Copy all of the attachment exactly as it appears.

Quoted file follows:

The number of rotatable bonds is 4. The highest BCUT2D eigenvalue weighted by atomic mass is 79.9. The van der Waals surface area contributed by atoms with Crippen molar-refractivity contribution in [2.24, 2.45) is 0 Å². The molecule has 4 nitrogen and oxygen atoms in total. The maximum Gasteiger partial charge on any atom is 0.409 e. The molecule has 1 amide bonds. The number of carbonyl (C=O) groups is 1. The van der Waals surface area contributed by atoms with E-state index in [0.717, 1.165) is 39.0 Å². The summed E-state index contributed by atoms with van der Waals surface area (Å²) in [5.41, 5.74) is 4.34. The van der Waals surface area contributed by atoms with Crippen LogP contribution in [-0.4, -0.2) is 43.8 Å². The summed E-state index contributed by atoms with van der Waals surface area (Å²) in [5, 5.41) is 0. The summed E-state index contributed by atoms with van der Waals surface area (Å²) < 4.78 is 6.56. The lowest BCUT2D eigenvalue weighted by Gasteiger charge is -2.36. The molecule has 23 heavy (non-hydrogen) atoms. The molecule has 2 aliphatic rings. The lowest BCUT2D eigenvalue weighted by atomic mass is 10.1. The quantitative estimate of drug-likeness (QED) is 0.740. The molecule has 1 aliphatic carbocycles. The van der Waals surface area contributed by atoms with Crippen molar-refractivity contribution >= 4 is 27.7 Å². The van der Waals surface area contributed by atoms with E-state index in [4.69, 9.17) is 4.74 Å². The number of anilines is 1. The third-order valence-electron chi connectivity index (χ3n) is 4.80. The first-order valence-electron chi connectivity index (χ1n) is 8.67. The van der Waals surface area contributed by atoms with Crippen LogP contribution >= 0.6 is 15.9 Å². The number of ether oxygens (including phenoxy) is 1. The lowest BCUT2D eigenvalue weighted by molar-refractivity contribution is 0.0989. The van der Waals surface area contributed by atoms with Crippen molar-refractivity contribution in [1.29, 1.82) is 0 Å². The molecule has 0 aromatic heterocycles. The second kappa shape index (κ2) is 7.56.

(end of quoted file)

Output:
The number of rotatable bonds is 4. The highest BCUT2D eigenvalue weighted by atomic mass is 79.9. The van der Waals surface area contributed by atoms with Crippen molar-refractivity contribution in [2.24, 2.45) is 0 Å². The molecule has 4 nitrogen and oxygen atoms in total. The maximum Gasteiger partial charge on any atom is 0.409 e. The molecule has 1 amide bonds. The number of carbonyl (C=O) groups is 1. The van der Waals surface area contributed by atoms with E-state index in [0.717, 1.165) is 39.0 Å². The summed E-state index contributed by atoms with van der Waals surface area (Å²) in [5.41, 5.74) is 4.34. The van der Waals surface area contributed by atoms with Crippen LogP contribution in [-0.4, -0.2) is 43.8 Å². The summed E-state index contributed by atoms with van der Waals surface area (Å²) in [5, 5.41) is 0. The summed E-state index contributed by atoms with van der Waals surface area (Å²) < 4.78 is 6.56. The lowest BCUT2D eigenvalue weighted by Gasteiger charge is -2.36. The molecule has 23 heavy (non-hydrogen) atoms. The molecule has 2 aliphatic rings. The lowest BCUT2D eigenvalue weighted by atomic mass is 10.1. The quantitative estimate of drug-likeness (QED) is 0.740. The molecule has 1 aliphatic carbocycles. The van der Waals surface area contributed by atoms with Crippen molar-refractivity contribution >= 4 is 27.7 Å². The van der Waals surface area contributed by atoms with E-state index in [4.69, 9.17) is 4.74 Å². The number of anilines is 1. The third-order valence-electron chi connectivity index (χ3n) is 4.80. The first-order valence-electron chi connectivity index (χ1n) is 8.67. The van der Waals surface area contributed by atoms with Crippen LogP contribution >= 0.6 is 15.9 Å². The number of ether oxygens (including phenoxy) is 1. The lowest BCUT2D eigenvalue weighted by molar-refractivity contribution is 0.0989. The van der Waals surface area contributed by atoms with Crippen molar-refractivity contribution in [1.29, 1.82) is 0 Å². The molecule has 0 aromatic heterocycles. The second kappa shape index (κ2) is 7.56.